Layla's space

With all its sham, drudgery and broken dreams it is still a beautiful world.

Tuesday, July 25, 2006

What do you want me to do with your mum's brain?

That must be the most bizarre question I’ve ever been asked.

My mother, who was 58, died suddenly this week. The post mortem showed that it was probably a sudden cardiac death related to heart disease we didn’t know she had. As I come from a small town, and am ‘medical’, I know most of the people who work at the local hospital, including the pathologist who performed the post-mortem examination of my poor mother’s body, and who asked me the above question. She had a chronic neurological condition, and he wanted to know if I wanted to donate her brain to medical science, or at least send samples of it off for specialist analysis. Being ‘medical’, I thought about it. Being a daughter, I said no.

I actually went to see the pathologist to discuss the results of the post-mortem. I never would have thought that I would be able to wall off my feelings in the face of something so awful, but it just happened. I sat there in his office, next to a sheet of histological slides taken from my own mother’s heart and lungs, and talked as if it was one of my patients who had died. I enquired as to whether my mother’s kidneys had any evidence of scarring from the frequent urinary tract infections she suffered from. I nodded impassively when he hesitantly told me that her liver was a bit fatty (she liked her wine). I listened attentively while he told me that her skull was intact, that there were no external injuries apart from a cut on her little toe, which I blandly confirmed had occurred some days before her death.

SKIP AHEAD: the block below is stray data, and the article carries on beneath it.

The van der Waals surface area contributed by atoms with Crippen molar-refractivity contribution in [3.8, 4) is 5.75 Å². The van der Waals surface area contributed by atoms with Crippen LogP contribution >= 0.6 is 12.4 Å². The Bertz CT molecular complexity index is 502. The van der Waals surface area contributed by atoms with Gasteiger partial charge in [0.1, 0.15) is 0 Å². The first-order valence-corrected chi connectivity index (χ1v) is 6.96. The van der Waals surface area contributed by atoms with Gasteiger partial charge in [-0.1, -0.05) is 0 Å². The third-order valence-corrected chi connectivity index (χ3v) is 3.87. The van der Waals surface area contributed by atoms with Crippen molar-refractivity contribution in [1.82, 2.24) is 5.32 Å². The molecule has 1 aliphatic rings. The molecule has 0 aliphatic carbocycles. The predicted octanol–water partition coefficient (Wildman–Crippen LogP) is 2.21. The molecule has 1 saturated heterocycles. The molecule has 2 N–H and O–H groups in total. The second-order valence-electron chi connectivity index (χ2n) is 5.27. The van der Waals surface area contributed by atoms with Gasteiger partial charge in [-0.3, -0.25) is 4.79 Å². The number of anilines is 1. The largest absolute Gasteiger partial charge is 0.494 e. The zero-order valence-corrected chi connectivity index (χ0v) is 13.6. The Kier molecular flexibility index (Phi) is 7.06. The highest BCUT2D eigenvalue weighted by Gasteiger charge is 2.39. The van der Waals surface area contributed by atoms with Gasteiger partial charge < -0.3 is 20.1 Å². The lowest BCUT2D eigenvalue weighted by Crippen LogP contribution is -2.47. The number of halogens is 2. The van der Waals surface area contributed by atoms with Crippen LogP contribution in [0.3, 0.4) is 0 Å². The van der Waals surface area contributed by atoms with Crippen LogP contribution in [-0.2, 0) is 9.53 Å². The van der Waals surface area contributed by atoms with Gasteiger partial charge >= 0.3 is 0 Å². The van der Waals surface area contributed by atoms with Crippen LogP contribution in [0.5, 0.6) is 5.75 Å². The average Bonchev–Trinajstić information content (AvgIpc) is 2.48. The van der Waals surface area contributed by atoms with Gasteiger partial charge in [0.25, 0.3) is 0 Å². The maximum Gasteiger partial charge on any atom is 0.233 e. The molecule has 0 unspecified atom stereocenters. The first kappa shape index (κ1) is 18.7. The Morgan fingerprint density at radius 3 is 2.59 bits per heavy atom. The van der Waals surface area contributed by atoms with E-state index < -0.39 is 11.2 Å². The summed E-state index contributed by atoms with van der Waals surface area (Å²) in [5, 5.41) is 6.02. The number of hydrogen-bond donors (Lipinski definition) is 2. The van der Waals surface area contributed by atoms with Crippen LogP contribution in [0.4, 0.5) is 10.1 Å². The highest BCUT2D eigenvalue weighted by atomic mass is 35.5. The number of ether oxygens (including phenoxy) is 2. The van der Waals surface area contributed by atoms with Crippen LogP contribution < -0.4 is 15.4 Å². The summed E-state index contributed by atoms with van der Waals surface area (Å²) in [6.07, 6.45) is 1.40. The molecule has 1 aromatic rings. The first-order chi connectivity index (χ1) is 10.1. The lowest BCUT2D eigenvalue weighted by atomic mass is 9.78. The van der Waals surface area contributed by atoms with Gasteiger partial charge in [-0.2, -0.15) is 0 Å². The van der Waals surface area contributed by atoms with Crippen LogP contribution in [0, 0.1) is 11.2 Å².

I feel like a robot. It feels like something is stuck inside me.

I went to her flat with my dad (she was divorced from my father but they were still friends). I looked at her notepads, her doodles, her work notes. I looked in her diary – ‘lunch with X’, ‘cleaner away’, ‘book taxi’. I moved around the space where she had lived, the room where she had died, and I tidied. I cleaned.

Then I found my mother’s laundry bag. I took out two t-shirts which she must have worn recently. I held them to my face and I smelt my mother’s perfume, I smelt her. And dear God I cried. I rocked. I held my mother’s clothes to my chest and some of what was stuck inside me came out, but not all of it. I clammed up again soon afterwards and got on with tidying the flat.

I’m hoping that nothing comes unstuck until after the funeral. I can’t go to pieces in front of a load of people, even if that’s what’s expected. I need to stand up in front of everyone and tell them that I loved her, that she was a wonderful, beautiful person, that she was my mother and nobody else’s and that she did a damn good job of bringing me up.

I hope to God the dam doesn’t burst before I’ve done that for her.